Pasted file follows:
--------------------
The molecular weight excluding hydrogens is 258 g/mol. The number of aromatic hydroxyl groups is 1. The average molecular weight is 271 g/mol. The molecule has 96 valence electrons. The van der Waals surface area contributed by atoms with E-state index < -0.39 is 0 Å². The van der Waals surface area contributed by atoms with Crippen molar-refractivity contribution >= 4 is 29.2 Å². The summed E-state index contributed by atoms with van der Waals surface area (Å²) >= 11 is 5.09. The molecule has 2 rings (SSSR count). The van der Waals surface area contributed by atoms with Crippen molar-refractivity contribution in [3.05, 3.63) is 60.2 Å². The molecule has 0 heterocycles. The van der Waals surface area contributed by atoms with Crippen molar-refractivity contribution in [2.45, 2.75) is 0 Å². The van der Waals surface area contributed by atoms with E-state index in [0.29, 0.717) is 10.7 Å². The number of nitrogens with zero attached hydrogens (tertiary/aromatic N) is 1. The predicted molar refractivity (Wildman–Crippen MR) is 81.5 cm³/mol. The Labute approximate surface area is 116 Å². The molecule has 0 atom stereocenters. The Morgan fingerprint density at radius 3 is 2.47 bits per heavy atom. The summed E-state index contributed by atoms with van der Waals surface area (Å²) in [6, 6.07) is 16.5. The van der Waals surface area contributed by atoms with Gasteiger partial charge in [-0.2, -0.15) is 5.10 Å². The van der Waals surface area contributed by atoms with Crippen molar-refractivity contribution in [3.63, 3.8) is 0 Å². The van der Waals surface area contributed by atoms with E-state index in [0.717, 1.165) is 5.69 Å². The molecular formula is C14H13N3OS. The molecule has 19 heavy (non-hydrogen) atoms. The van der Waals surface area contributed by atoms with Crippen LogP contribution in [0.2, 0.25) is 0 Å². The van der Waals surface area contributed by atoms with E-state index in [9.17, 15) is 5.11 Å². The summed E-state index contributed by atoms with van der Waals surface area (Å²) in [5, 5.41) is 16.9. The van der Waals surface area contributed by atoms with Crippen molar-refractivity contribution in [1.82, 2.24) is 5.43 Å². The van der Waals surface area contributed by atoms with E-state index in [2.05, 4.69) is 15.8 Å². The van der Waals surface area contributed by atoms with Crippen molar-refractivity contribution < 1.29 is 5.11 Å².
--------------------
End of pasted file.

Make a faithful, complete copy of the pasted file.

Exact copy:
The molecular weight excluding hydrogens is 258 g/mol. The number of aromatic hydroxyl groups is 1. The average molecular weight is 271 g/mol. The molecule has 96 valence electrons. The van der Waals surface area contributed by atoms with E-state index < -0.39 is 0 Å². The van der Waals surface area contributed by atoms with Crippen molar-refractivity contribution >= 4 is 29.2 Å². The summed E-state index contributed by atoms with van der Waals surface area (Å²) >= 11 is 5.09. The molecule has 2 rings (SSSR count). The van der Waals surface area contributed by atoms with Crippen molar-refractivity contribution in [3.05, 3.63) is 60.2 Å². The molecule has 0 heterocycles. The van der Waals surface area contributed by atoms with Crippen molar-refractivity contribution in [2.45, 2.75) is 0 Å². The van der Waals surface area contributed by atoms with E-state index in [0.29, 0.717) is 10.7 Å². The number of nitrogens with zero attached hydrogens (tertiary/aromatic N) is 1. The predicted molar refractivity (Wildman–Crippen MR) is 81.5 cm³/mol. The Labute approximate surface area is 116 Å². The molecule has 0 atom stereocenters. The Morgan fingerprint density at radius 3 is 2.47 bits per heavy atom. The summed E-state index contributed by atoms with van der Waals surface area (Å²) in [6, 6.07) is 16.5. The van der Waals surface area contributed by atoms with Gasteiger partial charge in [-0.2, -0.15) is 5.10 Å². The van der Waals surface area contributed by atoms with Crippen molar-refractivity contribution in [3.63, 3.8) is 0 Å². The van der Waals surface area contributed by atoms with E-state index in [0.717, 1.165) is 5.69 Å². The molecular formula is C14H13N3OS. The molecule has 19 heavy (non-hydrogen) atoms. The van der Waals surface area contributed by atoms with Crippen LogP contribution in [0.2, 0.25) is 0 Å². The van der Waals surface area contributed by atoms with E-state index in [9.17, 15) is 5.11 Å². The summed E-state index contributed by atoms with van der Waals surface area (Å²) in [5, 5.41) is 16.9. The van der Waals surface area contributed by atoms with Crippen molar-refractivity contribution in [1.82, 2.24) is 5.43 Å². The van der Waals surface area contributed by atoms with E-state index in [2.05, 4.69) is 15.8 Å². The van der Waals surface area contributed by atoms with Crippen molar-refractivity contribution < 1.29 is 5.11 Å².